QUEENSLAND will be the center of the world's first network of "spectacular" 3D imaging machines that will revolutionize the early detection of deadly melanoma by creating a patient's full body avatar.
The state has the highest rates of melanoma in the world with more than 3600 cases diagnosed and close to 350 deaths from skin cancer each year.
It was announced today that a $ 10m grant from the Australian Cancer Research Foundation will fund the installation of 15 cutting-edge walk-in imaging capsules across Queensland, New South Wales and Victoria, with five located in Queensland public hospitals.
The University of Queensland will also lead the establishment of the ACRF Australian Center for Excellence in Melanoma Imaging and Diagnosis at the UQ Diamantina Institute. The center will be a hub for collecting imaging data and research and service in the telemedicine network across the three states.
In just a few months, Queensland patients will be screened and have a full-body, digital avatar in milliseconds. The avatar allows for improved tracking and identification of skin spots.
"The first machines will be rolled out early next year and are likely to be located at the Princess Alexandra Hospital, the Sunshine Coast University Hospital and the Cairns Hospital. In my 30 years of work in dermatology, I can say this is the most spectacular skin imaging possible, "UQ's Dermatology Research Center Director Professor H Peter Soyer said.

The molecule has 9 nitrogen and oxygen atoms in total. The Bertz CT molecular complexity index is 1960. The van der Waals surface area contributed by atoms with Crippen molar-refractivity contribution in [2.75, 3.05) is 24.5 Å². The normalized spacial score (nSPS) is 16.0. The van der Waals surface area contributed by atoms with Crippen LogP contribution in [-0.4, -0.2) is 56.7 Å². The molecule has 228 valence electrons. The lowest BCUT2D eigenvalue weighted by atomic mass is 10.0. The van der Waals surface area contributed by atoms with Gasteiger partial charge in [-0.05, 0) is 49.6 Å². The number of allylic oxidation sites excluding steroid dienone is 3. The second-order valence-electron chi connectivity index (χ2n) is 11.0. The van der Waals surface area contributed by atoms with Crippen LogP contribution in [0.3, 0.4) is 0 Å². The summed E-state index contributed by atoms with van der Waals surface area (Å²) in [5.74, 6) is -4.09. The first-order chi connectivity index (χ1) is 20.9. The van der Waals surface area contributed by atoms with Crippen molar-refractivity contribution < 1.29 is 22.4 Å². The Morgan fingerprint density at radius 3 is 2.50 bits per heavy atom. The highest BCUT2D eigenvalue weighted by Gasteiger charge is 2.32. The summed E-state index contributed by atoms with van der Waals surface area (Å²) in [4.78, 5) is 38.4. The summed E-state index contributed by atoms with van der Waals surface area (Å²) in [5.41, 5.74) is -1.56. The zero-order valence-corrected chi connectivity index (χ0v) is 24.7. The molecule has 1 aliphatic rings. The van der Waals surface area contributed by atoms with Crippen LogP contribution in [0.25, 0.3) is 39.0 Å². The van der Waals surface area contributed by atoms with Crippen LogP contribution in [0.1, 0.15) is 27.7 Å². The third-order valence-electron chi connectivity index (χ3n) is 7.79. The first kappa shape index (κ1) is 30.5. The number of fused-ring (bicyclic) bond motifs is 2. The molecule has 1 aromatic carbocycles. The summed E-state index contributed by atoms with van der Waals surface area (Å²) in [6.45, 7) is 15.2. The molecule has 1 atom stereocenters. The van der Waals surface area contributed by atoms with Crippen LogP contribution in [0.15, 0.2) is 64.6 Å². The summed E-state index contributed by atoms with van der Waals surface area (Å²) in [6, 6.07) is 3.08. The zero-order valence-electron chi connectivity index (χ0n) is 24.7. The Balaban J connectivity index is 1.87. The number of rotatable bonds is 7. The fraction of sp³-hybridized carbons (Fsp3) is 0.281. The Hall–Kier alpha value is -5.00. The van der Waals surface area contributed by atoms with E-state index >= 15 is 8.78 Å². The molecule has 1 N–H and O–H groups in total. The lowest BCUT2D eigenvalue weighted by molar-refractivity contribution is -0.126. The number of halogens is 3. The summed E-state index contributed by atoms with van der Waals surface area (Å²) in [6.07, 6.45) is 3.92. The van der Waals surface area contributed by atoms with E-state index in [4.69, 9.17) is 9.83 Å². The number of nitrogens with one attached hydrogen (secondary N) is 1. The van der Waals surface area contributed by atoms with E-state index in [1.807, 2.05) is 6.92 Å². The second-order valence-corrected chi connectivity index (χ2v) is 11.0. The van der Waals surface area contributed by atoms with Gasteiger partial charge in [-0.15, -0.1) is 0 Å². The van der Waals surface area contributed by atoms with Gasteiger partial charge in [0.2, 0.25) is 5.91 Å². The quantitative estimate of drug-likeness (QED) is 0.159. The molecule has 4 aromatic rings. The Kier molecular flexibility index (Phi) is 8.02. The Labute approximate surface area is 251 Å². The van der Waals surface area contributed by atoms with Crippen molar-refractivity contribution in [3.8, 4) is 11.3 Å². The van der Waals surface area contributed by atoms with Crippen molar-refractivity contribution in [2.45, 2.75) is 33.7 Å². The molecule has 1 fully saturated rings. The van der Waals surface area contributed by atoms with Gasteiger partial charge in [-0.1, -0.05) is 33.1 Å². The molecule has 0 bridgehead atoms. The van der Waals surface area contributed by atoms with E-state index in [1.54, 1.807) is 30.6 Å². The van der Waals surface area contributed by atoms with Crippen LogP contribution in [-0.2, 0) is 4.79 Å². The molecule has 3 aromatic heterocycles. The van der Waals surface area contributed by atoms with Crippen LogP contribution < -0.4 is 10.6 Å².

It's estimated that each of the 15 new 3D imaging machines will be able to provide 3000 examinations each year, resulting in approximately 100,000 digital avatars within three years.
Professor Ian Brown of the Australian Cancer Research Foundation said the grant would boost the country's melanoma research capability.
"The ACRF Australian Center for Excellence in Melanoma Imaging and Diagnosis is a world-first approach to improving early detection, thus tackling the significant national burden of melanoma," Professor Brown said.
"By providing the machines in the capital and regional centers across Queensland, New South Wales and Victoria with the potential to expand the network across the whole of Australia, coupled with innovative telemedicine capabilities, this bold project will enhance the ability to improve the early detection of melanoma and save oneself, "he said.
Queensland is already leading the way by trialling the imaging system at the Clinical Research Facility of the Translational Research Institute.
Brisbane's Lana Elliott is 26 years old and was diagnosed with melanoma last year.
"I did not like the look of one of my moles and I went to the doctor. I had it cut out and luckily did not need any treatment. But I am now very wary of the risks of melanoma, and this kind of technology is It's just unbelievable and a great relief to see such big developments being being made, "she said.